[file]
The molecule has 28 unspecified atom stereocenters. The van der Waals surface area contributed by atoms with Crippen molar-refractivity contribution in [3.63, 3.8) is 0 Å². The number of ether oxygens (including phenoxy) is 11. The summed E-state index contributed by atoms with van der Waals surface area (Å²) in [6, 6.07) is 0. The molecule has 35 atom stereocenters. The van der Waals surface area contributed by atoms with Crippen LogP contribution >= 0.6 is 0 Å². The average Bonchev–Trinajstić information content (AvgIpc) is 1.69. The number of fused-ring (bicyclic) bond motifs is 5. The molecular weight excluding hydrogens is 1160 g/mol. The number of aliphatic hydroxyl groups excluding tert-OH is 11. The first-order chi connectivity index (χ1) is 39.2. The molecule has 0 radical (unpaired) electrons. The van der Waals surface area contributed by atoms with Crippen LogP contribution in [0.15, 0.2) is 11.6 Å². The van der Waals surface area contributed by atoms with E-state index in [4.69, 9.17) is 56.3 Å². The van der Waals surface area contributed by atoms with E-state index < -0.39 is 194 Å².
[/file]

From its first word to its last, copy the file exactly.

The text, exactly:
The molecule has 28 unspecified atom stereocenters. The van der Waals surface area contributed by atoms with Crippen molar-refractivity contribution in [3.63, 3.8) is 0 Å². The number of ether oxygens (including phenoxy) is 11. The summed E-state index contributed by atoms with van der Waals surface area (Å²) in [6, 6.07) is 0. The molecule has 35 atom stereocenters. The van der Waals surface area contributed by atoms with Crippen LogP contribution >= 0.6 is 0 Å². The average Bonchev–Trinajstić information content (AvgIpc) is 1.69. The number of fused-ring (bicyclic) bond motifs is 5. The molecular weight excluding hydrogens is 1160 g/mol. The number of aliphatic hydroxyl groups excluding tert-OH is 11. The first-order chi connectivity index (χ1) is 39.2. The molecule has 0 radical (unpaired) electrons. The van der Waals surface area contributed by atoms with Crippen LogP contribution in [0.15, 0.2) is 11.6 Å². The van der Waals surface area contributed by atoms with E-state index in [4.69, 9.17) is 56.3 Å². The van der Waals surface area contributed by atoms with E-state index < -0.39 is 194 Å².